What a difference two years can make.
For Sedona, it meant whether or not it would become Arizona's newest municipality.
Efforts to incorporate Sedona began in 1985. The loudest supporter, Citizens for Self Government spearheaded by Cecil Lockhart-Smith, formed to pass this measure, according to The Verde Independent.
The group organized several speakers' bureaus to answer residents' questions about why to incorporate, sources of revenue for a new town, expected costs as well as a suggested form of government for an incorporated Sedona.
As Oct. 15, 1985, neared, Citizens for Self Government hosted a barrage of public meetings to gain supporters. Advocates of incorporation argued that Sedona was growing too fast, tourism was on the rise, and therefore incorporation was necessary to control such growth. The grassroots organization cited Arizona Public Services (APS) figures that stated since 1981 the number of commercial establishments in Sedona increased 40 percent while residencies jumped 20 percent.
"Incorporation is the only effective means we have to prevent uncontrolled growth," Betty Porzak, publicity chairwoman for Citizens for Self Government, told The Verde Independent.
On Oct. 15, voters in six of seven precincts rejected the bid to incorporate. Unofficial results showed voters denied the measure by a 2,071-1,486 margin, according to The Verde Independent. A depressing voter turnout, only 65 percent of those eligible cast ballots, added fuel to the fire.
"We missed a great opportunity to give Sedona more control and a way of life has passed us," a disappointed Lockhart-Smith told The Verde Independent following poll results.
Lessons learned from this defeat would aid future efforts to incorporate. Over the next two years, groups such as Citizens For Incorporation (CFI) continued to keep the issue in the public eye. Co-chaired by Ron Bricker and Pat Kantor, CFI obtained legal counsel in its proposed 19-square-miles of incorporation boundaries (reduced from 44). Despite the threat of lawsuit by Save Our Sedona (SOS), the group marched on.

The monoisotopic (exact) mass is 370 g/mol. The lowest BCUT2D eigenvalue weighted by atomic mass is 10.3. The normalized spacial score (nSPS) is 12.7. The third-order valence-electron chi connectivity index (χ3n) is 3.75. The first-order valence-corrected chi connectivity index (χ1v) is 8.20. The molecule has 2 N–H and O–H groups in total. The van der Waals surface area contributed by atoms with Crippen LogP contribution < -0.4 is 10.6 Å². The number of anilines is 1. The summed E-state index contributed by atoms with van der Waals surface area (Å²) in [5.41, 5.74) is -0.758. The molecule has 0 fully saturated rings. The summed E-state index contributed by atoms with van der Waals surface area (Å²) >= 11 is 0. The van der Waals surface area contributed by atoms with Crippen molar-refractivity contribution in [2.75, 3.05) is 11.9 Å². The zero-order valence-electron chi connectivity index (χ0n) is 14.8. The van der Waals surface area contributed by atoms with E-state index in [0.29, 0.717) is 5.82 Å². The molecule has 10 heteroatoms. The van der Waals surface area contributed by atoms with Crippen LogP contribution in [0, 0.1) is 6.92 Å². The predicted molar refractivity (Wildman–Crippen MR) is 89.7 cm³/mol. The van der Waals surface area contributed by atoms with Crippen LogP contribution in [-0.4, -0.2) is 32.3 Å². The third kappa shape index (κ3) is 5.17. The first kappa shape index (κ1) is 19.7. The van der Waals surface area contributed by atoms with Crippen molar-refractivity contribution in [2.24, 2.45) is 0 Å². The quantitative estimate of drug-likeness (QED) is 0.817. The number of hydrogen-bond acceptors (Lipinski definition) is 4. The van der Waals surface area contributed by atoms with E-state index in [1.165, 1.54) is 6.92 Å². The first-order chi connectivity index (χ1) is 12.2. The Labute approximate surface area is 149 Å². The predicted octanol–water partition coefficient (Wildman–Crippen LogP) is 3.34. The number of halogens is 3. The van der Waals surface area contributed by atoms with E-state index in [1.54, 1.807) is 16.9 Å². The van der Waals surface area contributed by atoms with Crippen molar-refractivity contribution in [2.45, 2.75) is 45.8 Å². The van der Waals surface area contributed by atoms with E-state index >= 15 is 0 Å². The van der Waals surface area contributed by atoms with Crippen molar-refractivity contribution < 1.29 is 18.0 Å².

The legal challenge, Bricker told The Verde Independent, was a ploy to stop the Dec. 2, 1987, election.
A Sedona resident since 1977, Kantor said the latest campaign focused on education. About six different committees spawned to tackle various aspects of incorporation. More people joined the effort. Telephone polling and door-to-door exchanges took place. There was even an attempt to incorporate by petition.
"More than anything, I just think there's a great understanding about incorporation than there was two years ago," Kantor told The Verde Independent.
"We made it clear to people that issues they were concerned about like taxation and police response time, as a city we would be able to put a tax on motels, hotels and restaurants and we could set up our own police force," she recalled recently from her home in Colorado. "We felt decisions about Sedona should be made in Sedona. Previously decisions had been made in Prescott or Flagstaff."
Efforts paid off when on Dec. 2, 1987, Sedonans voted to incorporate. In a record-turnout, 70.3 percent of registered voters cast their ballots by a 1,897-1,332 margin in favor of the measure. Kantor attributes the win to well-informed and concerned voters.
"A big part of our success was the fact that we had so many people actively working."